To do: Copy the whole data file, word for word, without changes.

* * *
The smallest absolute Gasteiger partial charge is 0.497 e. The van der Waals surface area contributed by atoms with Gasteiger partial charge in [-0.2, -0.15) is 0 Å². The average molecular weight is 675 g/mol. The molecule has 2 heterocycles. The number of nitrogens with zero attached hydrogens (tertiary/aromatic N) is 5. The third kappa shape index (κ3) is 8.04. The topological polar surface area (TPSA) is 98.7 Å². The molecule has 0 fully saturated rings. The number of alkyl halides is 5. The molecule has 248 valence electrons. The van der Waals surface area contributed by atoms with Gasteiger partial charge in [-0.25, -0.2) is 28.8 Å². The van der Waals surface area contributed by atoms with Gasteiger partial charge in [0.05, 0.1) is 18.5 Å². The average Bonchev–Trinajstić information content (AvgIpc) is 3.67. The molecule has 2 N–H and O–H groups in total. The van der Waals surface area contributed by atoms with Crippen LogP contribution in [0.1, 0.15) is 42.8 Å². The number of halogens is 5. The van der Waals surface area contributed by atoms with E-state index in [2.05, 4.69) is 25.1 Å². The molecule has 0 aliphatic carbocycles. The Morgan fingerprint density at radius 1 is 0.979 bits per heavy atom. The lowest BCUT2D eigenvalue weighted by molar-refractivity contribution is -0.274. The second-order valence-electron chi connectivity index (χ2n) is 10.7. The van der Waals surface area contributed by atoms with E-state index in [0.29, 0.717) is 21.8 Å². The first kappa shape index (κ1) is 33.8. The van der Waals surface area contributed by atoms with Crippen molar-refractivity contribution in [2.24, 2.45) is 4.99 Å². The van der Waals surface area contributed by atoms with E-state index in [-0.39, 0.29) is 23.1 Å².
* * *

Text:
The smallest absolute Gasteiger partial charge is 0.497 e. The van der Waals surface area contributed by atoms with Gasteiger partial charge in [-0.2, -0.15) is 0 Å². The average molecular weight is 675 g/mol. The molecule has 2 heterocycles. The number of nitrogens with zero attached hydrogens (tertiary/aromatic N) is 5. The third kappa shape index (κ3) is 8.04. The topological polar surface area (TPSA) is 98.7 Å². The molecule has 0 fully saturated rings. The number of alkyl halides is 5. The molecule has 248 valence electrons. The van der Waals surface area contributed by atoms with Gasteiger partial charge in [-0.25, -0.2) is 28.8 Å². The van der Waals surface area contributed by atoms with Gasteiger partial charge in [0.05, 0.1) is 18.5 Å². The average Bonchev–Trinajstić information content (AvgIpc) is 3.67. The molecule has 2 N–H and O–H groups in total. The van der Waals surface area contributed by atoms with Crippen LogP contribution in [0.1, 0.15) is 42.8 Å². The number of halogens is 5. The van der Waals surface area contributed by atoms with E-state index in [2.05, 4.69) is 25.1 Å². The molecule has 0 aliphatic carbocycles. The Morgan fingerprint density at radius 1 is 0.979 bits per heavy atom. The lowest BCUT2D eigenvalue weighted by molar-refractivity contribution is -0.274. The second-order valence-electron chi connectivity index (χ2n) is 10.7. The van der Waals surface area contributed by atoms with E-state index in [0.29, 0.717) is 21.8 Å². The first kappa shape index (κ1) is 33.8. The van der Waals surface area contributed by atoms with Crippen molar-refractivity contribution in [2.24, 2.45) is 4.99 Å². The van der Waals surface area contributed by atoms with E-state index in [-0.39, 0.29) is 23.1 Å².